By Dan Main – CA Global Partners
This past June, I gave a presentation at the IAA Europe event in London on the topic of “Effective Auction Marketing.” During my 20-year career in auctions, I’ve had the opportunity to take some fairly obscure items to market – from nearly two hundred Humvees to the microphone used annually to record the Queens Christmas Day Message. I understand the challenges auctioneers face working under pressure to realise the highest possible price, often in the shortest possible timeframe! Most of what I’ve written below is what I’ve learned through online resources on marketing and, crucially, through testing out the theory. Which means you can too. This is a pretty good principle to follow in general – when in doubt, do some research and test. The industry moves pretty quickly, so keeping up to date with trends is also important (it’s only fall and I’ve already changed my view on some of the things I expressed in June).
There is a lot I don’t cover below, but that doesn’t mean I don’t think it’s a viable method, it just means we may not have found a way to make it work. If you have other tried and tested methods, I’d love to hear them.
Auction marketing is a tough gig. These are some of the questions I’m going to touch on in this article:
- How do I know whether a marketing resource will generate bidders?
- How do I know after the sale what marketing brought bidders, and what didn’t?
- How do I choose what to measure – what metrics actually effect my bottom line?
- Is it enough just to look at the “views” an auction has?
- How can I help more people to find my auction lots naturally through “organic” traffic?
- How can Facebook, a site seemingly dedicated to cat pictures, questionable news, and ill-informed political arguments, possibly generate buyers for industrial assets? I’ll answer that right here: I don’t know. It just does and it’s cheap. Use it.
The Three Aims of Auction Marketing
Digital marketing for an auction company has three, often hard to balance, aims: (i) we’re generating buyers for our auctions; (ii) we’re trying to attract clients and build brand awareness; and (iii) we’re improving the search engine optimisation (“SEO”) of our website so both buyers and clients can find us organically. Unless you are new to the market, for most of us our day-to-day priority is finding buyers. But if we go about this in the right way, we can cover all three of these areas at one time.
If you only do one thing…
OK, SEO is complicated with a myriad of variables affecting visibility. That said, If you want “just one thing” to cover all three marketing areas, opt for sending out a press release for almost any auction you do that includes your name, your client’s name and a link to your website. You can use a general distribution service, and it will cost around $1000/€1000 for each release per region (i.e., all of USA or a single European country). The release will generally market your event to buyers (often those that are hard to reach), showcase your work to clients or prospects, and improve your SEO. Additionally, you can also choose to send your release to specialist publications at the same time. If you’ve distributed press releases in the past, chances are, if you search online for your company name (which is the first thing your prospective clients will do), then one of those press releases will show up on the first page of Google, even some of the older ones.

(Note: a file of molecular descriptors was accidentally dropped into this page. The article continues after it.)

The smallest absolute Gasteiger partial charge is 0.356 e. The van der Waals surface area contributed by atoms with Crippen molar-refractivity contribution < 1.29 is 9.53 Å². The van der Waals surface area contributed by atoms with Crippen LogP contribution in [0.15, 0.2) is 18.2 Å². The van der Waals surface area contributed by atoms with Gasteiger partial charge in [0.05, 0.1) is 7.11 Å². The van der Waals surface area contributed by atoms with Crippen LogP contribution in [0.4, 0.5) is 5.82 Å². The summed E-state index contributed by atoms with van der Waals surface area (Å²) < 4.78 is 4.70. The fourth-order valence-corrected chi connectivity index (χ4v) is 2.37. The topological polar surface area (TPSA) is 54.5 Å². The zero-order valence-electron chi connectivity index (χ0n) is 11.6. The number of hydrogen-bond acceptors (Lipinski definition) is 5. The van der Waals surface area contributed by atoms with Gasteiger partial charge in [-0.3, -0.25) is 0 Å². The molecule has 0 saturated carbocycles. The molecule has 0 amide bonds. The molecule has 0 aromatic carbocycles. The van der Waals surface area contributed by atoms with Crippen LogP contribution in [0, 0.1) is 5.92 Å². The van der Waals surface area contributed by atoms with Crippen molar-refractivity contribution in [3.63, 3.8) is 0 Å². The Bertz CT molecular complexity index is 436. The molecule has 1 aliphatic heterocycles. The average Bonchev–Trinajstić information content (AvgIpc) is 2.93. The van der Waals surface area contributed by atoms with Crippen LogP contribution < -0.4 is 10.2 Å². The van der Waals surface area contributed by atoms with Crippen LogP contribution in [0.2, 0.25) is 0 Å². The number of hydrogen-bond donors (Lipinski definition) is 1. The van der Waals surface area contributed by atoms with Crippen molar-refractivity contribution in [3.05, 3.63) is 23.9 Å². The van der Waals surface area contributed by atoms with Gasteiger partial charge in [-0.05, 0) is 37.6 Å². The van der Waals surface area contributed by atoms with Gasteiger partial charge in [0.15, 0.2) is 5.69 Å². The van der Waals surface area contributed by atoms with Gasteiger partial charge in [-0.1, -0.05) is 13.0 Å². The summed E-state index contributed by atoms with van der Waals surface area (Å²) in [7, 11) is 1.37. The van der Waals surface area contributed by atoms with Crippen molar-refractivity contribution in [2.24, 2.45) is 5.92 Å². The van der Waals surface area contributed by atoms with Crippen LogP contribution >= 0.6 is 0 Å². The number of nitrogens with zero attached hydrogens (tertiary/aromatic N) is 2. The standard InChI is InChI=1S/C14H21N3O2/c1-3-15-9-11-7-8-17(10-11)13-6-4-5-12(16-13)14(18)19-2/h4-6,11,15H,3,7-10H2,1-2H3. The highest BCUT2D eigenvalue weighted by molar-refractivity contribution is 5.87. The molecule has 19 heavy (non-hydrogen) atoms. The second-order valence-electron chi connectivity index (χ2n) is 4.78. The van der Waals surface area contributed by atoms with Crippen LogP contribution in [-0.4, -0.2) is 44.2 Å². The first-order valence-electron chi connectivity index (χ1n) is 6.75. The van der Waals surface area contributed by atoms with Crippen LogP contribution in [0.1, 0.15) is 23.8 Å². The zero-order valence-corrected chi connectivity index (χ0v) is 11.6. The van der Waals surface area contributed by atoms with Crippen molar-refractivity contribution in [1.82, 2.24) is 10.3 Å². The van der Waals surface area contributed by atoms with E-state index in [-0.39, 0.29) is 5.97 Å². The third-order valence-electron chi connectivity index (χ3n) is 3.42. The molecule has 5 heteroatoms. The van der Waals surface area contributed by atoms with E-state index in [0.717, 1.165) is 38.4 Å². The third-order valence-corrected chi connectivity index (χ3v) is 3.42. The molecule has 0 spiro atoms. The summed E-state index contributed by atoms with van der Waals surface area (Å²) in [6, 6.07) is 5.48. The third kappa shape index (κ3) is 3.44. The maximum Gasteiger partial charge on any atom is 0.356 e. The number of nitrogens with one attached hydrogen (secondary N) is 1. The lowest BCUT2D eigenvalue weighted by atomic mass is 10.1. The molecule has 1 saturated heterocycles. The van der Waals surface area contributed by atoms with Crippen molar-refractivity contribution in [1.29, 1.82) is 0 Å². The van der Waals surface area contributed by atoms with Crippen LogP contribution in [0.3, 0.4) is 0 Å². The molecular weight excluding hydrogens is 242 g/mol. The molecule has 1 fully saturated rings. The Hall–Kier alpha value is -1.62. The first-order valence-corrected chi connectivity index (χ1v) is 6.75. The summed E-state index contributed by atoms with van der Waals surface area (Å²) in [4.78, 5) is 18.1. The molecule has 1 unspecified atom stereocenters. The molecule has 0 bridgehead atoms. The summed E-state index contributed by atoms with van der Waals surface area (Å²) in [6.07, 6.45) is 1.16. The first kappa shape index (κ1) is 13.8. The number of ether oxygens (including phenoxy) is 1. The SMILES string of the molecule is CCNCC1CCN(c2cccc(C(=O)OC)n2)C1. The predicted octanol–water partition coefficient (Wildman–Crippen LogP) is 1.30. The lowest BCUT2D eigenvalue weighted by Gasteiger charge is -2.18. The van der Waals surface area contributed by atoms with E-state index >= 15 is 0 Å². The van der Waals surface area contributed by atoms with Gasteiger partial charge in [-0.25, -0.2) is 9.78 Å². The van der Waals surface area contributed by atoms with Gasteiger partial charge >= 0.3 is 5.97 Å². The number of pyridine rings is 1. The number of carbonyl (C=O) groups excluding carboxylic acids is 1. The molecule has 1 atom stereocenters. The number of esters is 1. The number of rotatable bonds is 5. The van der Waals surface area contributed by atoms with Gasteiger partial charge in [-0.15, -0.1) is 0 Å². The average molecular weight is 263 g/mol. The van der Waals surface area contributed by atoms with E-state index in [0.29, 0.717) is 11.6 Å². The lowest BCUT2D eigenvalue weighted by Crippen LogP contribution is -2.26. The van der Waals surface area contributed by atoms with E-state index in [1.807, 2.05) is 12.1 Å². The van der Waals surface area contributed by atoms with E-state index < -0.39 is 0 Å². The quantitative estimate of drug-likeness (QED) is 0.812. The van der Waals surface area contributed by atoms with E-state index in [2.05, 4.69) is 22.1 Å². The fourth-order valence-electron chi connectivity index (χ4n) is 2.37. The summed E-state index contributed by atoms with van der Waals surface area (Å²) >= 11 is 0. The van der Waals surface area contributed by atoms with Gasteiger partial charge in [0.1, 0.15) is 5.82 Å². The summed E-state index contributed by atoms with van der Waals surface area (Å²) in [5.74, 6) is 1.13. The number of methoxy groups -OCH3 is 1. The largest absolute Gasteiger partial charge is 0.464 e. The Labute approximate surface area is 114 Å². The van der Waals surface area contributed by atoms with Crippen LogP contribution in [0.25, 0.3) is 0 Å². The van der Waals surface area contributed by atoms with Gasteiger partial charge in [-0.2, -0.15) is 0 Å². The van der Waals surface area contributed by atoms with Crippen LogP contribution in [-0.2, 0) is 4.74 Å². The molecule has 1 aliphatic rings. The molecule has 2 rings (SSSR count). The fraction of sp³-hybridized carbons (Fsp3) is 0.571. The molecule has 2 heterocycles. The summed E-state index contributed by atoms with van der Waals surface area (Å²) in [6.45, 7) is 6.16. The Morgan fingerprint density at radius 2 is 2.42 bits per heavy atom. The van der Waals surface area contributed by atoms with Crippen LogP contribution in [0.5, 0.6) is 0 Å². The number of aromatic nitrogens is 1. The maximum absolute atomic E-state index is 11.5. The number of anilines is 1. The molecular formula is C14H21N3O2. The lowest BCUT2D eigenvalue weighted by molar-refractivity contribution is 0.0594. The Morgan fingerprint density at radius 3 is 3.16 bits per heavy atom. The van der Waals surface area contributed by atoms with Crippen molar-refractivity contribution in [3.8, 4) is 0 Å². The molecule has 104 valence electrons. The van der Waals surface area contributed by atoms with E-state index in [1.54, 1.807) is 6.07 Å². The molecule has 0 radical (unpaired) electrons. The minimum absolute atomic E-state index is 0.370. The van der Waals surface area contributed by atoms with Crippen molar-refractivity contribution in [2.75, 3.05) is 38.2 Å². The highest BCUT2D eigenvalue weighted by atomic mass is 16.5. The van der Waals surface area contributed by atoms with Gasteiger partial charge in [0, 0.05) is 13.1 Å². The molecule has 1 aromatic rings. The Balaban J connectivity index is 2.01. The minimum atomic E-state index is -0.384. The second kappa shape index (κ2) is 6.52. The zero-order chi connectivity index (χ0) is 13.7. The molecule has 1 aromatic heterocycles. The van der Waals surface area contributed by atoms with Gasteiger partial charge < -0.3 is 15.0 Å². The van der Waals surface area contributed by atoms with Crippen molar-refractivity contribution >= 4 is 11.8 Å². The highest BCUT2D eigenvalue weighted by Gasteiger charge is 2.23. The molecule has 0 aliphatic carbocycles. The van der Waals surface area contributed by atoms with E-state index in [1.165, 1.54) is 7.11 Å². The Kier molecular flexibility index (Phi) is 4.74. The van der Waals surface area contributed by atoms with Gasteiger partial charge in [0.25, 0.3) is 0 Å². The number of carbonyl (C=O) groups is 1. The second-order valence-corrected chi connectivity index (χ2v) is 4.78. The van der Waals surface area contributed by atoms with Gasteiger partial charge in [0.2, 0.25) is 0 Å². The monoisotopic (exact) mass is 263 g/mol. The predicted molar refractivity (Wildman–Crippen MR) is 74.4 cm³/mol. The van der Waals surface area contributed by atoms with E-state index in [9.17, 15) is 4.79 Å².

Press releases are generally picked up by a wide range of publications, but it doesn’t do any harm to email target industry publications with the press release too. If you’re lucky, you can avoid the cost of actually paying that publication for advertising – especially if the project is newsworthy, and if you give the press release to your biggest target publication as an “exclusive” story before the main release goes out. Some sites also offer the chance for you to upload stories for free, and surprisingly they can perform better than the paid outlets. Don’t just email the publication and hope for the best. It doesn’t work – I tried this a few weeks ago and no-one published it. Follow up with phone calls and be sure to speak to someone to get confirmation they will publish, or if they want a different angle then give them the details.
I don’t want to contradict myself too early in this article – but there is a caveat here. We’ve had some auctions perform extremely well without a press release. As I mentioned above, SEO is complex. But sending out a press release doesn’t do any harm to brand awareness, and if an auction is or becomes newsworthy, you’ll be glad you did it for a long time to come.
The Nasty, Brutish and Short Life of the Auction Marketeer
I’ve seen some suffering in auction marketing departments. The project manager marches up to a startled looking marketing graduate (often fairly new to the company given the rapid turnover in this department), vaguely references a few machines, gives them a date of the auction, a budget, and then disappears without so much as a reference to regions, value concentration, potential marketing resources, or any idea of what the machines actually do. Fast forward to the day of the auction, and if the results aren’t stellar, the poor marketing scapegoat is skewered, possibly fired, and the next fresh-faced graduate is wheeled in with no idea what’s in store for them.